Abstract 443: Overexpression of Myoglobin Modulates Nitric Oxide/cGMP Signaling and Reduces Oxidative Stress in the Ischemic Heart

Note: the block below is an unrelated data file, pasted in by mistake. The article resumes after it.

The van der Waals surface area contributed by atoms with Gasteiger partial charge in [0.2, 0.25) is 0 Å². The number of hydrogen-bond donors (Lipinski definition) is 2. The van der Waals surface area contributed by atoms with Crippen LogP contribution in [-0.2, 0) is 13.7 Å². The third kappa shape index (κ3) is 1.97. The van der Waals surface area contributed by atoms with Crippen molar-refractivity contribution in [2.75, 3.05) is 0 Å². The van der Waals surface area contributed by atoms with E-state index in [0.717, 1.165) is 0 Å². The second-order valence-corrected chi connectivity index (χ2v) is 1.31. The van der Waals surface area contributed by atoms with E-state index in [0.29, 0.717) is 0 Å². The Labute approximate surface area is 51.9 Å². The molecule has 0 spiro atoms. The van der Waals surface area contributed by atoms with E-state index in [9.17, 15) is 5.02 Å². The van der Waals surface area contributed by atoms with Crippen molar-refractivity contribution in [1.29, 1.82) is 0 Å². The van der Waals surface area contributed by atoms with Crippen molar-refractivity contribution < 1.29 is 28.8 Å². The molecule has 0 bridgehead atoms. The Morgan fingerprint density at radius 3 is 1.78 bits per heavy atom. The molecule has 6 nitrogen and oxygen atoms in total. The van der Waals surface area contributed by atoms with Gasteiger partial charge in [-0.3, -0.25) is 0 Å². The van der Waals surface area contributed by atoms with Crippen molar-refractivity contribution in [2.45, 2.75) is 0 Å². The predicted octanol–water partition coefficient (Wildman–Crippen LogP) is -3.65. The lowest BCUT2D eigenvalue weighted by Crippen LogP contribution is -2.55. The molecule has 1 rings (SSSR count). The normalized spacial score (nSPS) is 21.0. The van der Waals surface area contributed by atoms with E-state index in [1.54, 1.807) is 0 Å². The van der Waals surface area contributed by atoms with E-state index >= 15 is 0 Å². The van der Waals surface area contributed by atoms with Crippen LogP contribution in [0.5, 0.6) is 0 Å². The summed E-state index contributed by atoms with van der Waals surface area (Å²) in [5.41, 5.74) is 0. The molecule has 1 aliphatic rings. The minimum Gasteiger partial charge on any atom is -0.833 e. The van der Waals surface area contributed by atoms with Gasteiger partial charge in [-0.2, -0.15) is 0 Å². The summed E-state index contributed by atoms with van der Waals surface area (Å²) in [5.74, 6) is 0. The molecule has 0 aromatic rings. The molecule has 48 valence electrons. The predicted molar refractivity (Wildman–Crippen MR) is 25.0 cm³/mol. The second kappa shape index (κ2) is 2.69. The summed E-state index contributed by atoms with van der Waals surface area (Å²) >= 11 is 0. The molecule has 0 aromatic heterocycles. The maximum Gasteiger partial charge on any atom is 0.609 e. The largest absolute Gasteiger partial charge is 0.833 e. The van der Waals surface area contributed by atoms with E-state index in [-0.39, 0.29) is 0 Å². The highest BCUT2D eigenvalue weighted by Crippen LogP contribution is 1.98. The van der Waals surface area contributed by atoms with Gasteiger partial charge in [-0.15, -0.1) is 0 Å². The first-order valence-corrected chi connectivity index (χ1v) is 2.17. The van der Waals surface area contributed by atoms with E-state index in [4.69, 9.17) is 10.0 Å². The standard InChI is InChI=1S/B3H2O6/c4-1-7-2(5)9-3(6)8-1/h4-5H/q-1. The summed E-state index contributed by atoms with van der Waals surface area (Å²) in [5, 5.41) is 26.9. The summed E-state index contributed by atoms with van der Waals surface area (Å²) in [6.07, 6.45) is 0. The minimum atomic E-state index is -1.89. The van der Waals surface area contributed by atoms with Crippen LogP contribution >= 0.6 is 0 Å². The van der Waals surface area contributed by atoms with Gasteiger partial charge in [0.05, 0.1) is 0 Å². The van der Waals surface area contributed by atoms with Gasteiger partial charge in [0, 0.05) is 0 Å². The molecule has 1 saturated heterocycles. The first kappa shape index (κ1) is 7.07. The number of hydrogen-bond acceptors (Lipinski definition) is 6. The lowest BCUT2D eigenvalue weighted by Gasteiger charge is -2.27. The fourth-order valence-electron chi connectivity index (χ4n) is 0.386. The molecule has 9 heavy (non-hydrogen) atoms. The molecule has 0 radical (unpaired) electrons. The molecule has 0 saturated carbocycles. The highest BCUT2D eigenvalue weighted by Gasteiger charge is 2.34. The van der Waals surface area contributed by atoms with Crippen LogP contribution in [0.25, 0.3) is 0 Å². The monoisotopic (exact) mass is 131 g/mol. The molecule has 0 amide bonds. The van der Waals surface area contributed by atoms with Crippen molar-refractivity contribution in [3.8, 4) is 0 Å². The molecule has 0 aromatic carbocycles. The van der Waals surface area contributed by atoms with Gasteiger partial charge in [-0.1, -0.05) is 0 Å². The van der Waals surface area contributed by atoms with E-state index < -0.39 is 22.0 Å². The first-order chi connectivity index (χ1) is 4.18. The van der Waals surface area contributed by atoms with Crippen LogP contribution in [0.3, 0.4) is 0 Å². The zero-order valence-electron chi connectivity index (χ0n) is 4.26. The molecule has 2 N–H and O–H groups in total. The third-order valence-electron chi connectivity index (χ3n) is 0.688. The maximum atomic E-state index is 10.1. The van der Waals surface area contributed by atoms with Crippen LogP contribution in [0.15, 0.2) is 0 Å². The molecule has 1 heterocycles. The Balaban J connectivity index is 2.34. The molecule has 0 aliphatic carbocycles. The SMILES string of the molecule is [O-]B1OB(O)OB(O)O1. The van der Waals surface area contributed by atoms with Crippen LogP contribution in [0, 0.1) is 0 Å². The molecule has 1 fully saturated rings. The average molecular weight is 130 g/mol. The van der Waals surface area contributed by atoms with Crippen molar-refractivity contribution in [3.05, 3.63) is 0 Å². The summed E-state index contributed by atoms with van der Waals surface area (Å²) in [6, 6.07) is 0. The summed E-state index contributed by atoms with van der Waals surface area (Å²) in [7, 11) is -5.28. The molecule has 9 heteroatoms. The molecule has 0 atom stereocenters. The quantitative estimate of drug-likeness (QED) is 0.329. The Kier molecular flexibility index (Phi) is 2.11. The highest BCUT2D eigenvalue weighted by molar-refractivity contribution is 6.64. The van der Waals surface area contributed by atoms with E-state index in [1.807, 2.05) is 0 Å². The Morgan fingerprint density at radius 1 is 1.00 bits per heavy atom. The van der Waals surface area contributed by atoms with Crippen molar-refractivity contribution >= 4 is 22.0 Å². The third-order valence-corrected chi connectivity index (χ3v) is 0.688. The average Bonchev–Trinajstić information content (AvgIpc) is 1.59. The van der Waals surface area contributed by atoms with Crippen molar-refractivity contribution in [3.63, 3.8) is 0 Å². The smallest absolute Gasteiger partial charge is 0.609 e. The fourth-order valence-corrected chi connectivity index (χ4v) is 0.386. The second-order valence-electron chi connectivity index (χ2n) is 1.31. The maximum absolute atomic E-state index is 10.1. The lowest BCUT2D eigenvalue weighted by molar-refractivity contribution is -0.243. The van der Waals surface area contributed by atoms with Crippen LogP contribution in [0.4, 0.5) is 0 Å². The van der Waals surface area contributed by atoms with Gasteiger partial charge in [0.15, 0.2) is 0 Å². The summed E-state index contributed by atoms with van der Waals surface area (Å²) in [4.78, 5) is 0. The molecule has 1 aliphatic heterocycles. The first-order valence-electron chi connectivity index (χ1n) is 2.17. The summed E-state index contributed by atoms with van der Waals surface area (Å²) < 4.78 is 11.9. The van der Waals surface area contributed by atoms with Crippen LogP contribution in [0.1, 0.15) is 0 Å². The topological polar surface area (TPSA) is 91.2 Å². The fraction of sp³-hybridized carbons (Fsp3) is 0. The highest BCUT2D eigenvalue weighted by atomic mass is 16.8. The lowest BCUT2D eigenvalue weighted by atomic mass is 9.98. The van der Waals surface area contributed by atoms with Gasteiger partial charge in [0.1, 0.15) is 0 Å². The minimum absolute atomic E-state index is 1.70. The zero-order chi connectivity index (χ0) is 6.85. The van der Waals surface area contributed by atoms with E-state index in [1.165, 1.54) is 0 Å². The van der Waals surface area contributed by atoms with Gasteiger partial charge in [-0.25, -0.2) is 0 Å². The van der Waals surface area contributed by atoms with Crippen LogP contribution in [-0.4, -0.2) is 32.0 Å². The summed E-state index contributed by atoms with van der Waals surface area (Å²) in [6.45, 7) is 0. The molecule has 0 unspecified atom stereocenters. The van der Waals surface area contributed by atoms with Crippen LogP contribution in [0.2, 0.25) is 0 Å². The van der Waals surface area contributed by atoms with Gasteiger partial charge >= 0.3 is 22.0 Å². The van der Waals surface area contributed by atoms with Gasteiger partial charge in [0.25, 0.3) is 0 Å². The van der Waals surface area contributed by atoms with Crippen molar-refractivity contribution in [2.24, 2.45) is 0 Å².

Myoglobin (Mb) is a cytoplasmic hemoprotein that is expressed in cardiomyocytes and has multiple cellular functions including facilitated oxygen delivery and scavenging nitric oxide (NO)/reactive oxygen species. To define the cardioprotective role of Mb during ischemia, we generated Mb overexpressing mice (TGMb) and previously observed in a Langendorff preparation that the TGMb hearts were more resistant to an ischemia-reperfusion injury compared to wild-type hearts (+dP/dtmax 1750±115 vs. 1475±68mmHg/sec, respectively; p<0.05; n=6). Mechanistic in vitro studies were undertaken to investigate the cytoprotective role of Mb within the myocyte. An adenovirus overexpressing Mb was generated and infection assays revealed increased cellular viability in anoxic Mb overexpressing myotubes (MbMyt) vs. control anoxic myotubes (Myt) (<0.1% O2 for 12 hours) (87±1.6% vs. 33±3.0%, respectively; p<0.05; n=3). Measurement of oxidative stress by H2DCFDA fluorescence revealed a qualitative reduction in free radical production in anoxic MbMyt vs. control anoxic Myt. Biochemical assays revealed a 22% decrease in total NO production and a reduction in cGMP concentrations in anoxic MbMyt vs. control anoxic Myt (0.1±0.05 pmol/mg vs. 0.49±0.04 pmol/mg, respectively; p<0.05, n=3). Since many of the cellular effects of inducible nitric oxide synthase (iNOS) generated NO are transduced via the cGMP pathway, we evaluated the role of Mb in scavenging iNOS-generated NO in the ischemic heart. We undertook a loss of function approach with the use of previously engineered Mb null (Mb−/−) and Mb/iNOS null (DKO) mice. We utilized the Langendorff preparation to induce an ischemia-reperfusion injury in hearts from Mb−/− and DKO mice. DKO hearts were significantly more resistant to 15 minutes of ischemia compared to control Mb−/− hearts (+dP/dtmax 1900±115 vs. 1027±188mmHg/ sec, respectively; p<0.05; n=3). These data highlight the importance of the interaction between myoglobin and NO under ischemic conditions and establish that myoglobin is an essential cardiac hemoprotein that functions as a key regulator of O2, NO, and free radical homeostasis.